He continued: “Success in the subscription marketplace, as we have always said, is really measured on the ability of a content/product provider to retain the subscriber in a longer term relationship post the trial period. Netflix is demonstrating its ability to retain subscribers through providing highly engaging viewer content on a global standpoint.”

Netflix has a major head start on the streaming competition in regards to viewership data, which teaches the company every little facet about its customer base. In turn, the company can then better tailor its content and display marketing to individual clusters of viewers based on preferences. I’m making it sound overly simple, but it really is invaluable information that other platforms are racing to collect. It’s the key to retention.

Netflix’s subscribers may not have sparked to any of the streamer’s recent originals, but they’re happily staying on the hook for exciting upcoming content. Everyone across the world wants to know what will happen to Eleven and the gang in Stranger Things season three next summer. Oscar-winning filmmakers Joel and Ethan Coen have a Western anthology, The Ballad of Buster Scruggs, arriving later this year. There’s a Sabrina the Teenage Witch reboot en route; a Jonah Hill and Emma Stone-led dark comedy, Maniac; a One Flew Over the Cuckoo’s Nest prequel from Ryan Murphy about Nurse Ratched starring Sarah Paulson; and more.

Simply put, Netflix always has prestige offerings in the pipeline, making their extensive something-for-everyone library its biggest strength.

“Netflix owns the prestige shows that defined the HBO brand since the 1990s,” Sean Cullen, EVP of Product and Technology at Fluent, told Observer. “Last week, Netflix received more Emmy nominations than HBO for the first time ever, breaking HBO’s long streak. HBO popularized standup comedy in the 1980s, but the most popular comedians in the world—thanks to Netflix writing a lot of large checks—now release their specials on Netflix. Dave Chappelle, Chris Rock, Amy Schumer, Jerry Seinfeld and John Mulaney have released specials over the past year.”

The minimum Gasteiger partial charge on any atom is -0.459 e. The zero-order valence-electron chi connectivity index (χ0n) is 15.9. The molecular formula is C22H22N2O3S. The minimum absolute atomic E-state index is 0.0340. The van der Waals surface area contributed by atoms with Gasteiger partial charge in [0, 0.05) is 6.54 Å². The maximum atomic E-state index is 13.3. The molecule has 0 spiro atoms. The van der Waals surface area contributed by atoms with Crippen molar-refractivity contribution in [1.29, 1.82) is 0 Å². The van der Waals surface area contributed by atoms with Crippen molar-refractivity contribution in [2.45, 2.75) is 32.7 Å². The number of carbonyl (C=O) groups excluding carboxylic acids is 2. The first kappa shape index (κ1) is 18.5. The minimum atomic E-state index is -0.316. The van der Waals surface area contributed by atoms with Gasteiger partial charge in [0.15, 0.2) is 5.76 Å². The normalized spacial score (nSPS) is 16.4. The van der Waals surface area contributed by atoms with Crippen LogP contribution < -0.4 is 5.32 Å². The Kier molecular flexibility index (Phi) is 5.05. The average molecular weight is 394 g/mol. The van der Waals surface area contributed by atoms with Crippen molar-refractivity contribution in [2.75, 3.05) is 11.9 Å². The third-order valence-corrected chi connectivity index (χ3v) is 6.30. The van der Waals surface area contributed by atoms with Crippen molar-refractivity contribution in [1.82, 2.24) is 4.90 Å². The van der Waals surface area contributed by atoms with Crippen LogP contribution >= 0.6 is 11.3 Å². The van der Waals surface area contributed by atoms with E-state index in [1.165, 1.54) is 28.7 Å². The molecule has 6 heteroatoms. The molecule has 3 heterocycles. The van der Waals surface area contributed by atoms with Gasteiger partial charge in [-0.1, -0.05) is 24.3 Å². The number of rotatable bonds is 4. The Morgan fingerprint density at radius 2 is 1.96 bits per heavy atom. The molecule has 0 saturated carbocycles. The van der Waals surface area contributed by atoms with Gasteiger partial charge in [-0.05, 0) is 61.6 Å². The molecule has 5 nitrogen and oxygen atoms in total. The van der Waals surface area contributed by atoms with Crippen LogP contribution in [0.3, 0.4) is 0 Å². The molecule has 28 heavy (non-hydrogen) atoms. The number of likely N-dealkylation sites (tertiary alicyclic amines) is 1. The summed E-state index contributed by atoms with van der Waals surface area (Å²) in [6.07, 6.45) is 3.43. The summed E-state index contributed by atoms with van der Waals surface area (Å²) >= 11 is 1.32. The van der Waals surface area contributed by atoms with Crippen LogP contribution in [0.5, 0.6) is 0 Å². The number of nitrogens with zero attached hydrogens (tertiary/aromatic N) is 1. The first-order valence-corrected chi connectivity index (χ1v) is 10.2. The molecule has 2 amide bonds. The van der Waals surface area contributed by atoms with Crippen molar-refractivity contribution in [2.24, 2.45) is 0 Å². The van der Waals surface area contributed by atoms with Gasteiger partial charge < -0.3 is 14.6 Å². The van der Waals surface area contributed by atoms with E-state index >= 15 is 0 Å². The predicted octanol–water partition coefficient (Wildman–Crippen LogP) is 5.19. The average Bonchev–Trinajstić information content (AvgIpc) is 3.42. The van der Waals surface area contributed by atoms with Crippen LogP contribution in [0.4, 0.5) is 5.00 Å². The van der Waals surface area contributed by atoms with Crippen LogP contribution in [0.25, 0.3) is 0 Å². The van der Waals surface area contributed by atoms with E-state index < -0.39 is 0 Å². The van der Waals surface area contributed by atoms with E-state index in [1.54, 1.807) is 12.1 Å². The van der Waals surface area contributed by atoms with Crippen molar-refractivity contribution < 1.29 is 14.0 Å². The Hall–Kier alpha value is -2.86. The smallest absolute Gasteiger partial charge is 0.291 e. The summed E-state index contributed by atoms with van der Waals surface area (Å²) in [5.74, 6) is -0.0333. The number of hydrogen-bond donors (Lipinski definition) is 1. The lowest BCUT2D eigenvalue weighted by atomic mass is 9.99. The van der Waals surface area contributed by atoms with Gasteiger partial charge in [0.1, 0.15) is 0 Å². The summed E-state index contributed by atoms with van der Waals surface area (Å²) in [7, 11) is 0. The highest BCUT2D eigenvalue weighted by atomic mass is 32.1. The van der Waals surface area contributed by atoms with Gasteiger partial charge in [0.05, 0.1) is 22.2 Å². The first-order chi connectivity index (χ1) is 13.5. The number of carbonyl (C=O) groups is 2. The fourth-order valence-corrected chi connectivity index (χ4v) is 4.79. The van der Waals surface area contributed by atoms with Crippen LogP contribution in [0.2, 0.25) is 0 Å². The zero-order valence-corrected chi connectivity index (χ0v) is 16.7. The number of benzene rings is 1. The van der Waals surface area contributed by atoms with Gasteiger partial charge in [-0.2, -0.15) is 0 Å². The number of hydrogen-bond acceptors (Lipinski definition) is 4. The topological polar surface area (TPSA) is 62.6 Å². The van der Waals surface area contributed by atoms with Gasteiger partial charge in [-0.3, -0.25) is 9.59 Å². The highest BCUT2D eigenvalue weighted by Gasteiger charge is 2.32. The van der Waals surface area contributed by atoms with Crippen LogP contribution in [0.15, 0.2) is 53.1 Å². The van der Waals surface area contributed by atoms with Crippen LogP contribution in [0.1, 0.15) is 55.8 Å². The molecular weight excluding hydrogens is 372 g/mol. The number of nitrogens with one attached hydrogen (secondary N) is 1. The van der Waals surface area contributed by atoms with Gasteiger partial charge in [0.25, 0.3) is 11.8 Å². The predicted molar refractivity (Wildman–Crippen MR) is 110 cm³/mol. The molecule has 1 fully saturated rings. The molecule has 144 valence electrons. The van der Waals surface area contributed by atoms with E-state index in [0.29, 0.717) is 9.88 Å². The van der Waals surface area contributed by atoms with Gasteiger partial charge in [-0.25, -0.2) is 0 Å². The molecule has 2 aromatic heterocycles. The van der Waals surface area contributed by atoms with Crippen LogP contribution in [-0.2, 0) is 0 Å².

The streamer is also dominating children’s animation to add to its growing list of demographic strengths. Lost among all of this to casual fans, Cullen observes, is that Netflix owns and distributes most of its original content in international markets. HBO and other competitors produce content in collaboration with overseas co-producers. This gives Netflix a greater foothold in its worldwide expansion.

Of course, not everything they do is a critical success.

Will Smith’s Bright was a disaster, but it was a signal flare to the rest of Hollywood that Netflix can and will bankroll $100 million blockbusters. Hell, Martin Freaking Scorsese is making a rumored $145 million prestige Oscar bait film with the streamer with The Irishman. These Q2 numbers aren’t great, but the company’s future is still bright (sadly, it’s also Bright 2; there’s a sequel in the works) as it diversifies its content and creative lineup.

“Netflix is still the dominant force of nature and despite a weak quarter, their content strategies and slate will likely collect growth upward in the quarters to come,” Schiffer noted.

It’s silly and irresponsible to think that any one entity can remain on top forever (didn’t end well for the Roman Empire). That’s the sort of shortsighted thinking that allowed Netflix to vanquish Blockbuster in the first place. Eventually, the sheer volume of competition and a host of other factors will change the landscape of streaming and entertainment.

But for right now, these soft quarterly results do not spell the end of entertainment’s most valued option. Ebbs and flows are natural, but Netflix has built up such a commanding lead in the industry, infiltrated both film and television, and still has so much untapped international potential that the company’s outlook is still great long-term.

Once Disney and Apple officially launch their streamers and HBO and Amazon start swinging for the fences, there’s going to be all out war that’ll make the squabbles of Middle Earth, Westeros and a galaxy far, far away look infinitesimal by comparison. But Netflix has the arsenal to survive it all.

Time to Panic? What Netflix’s Weak Q2 Earnings Report Means for Viewers & Streamers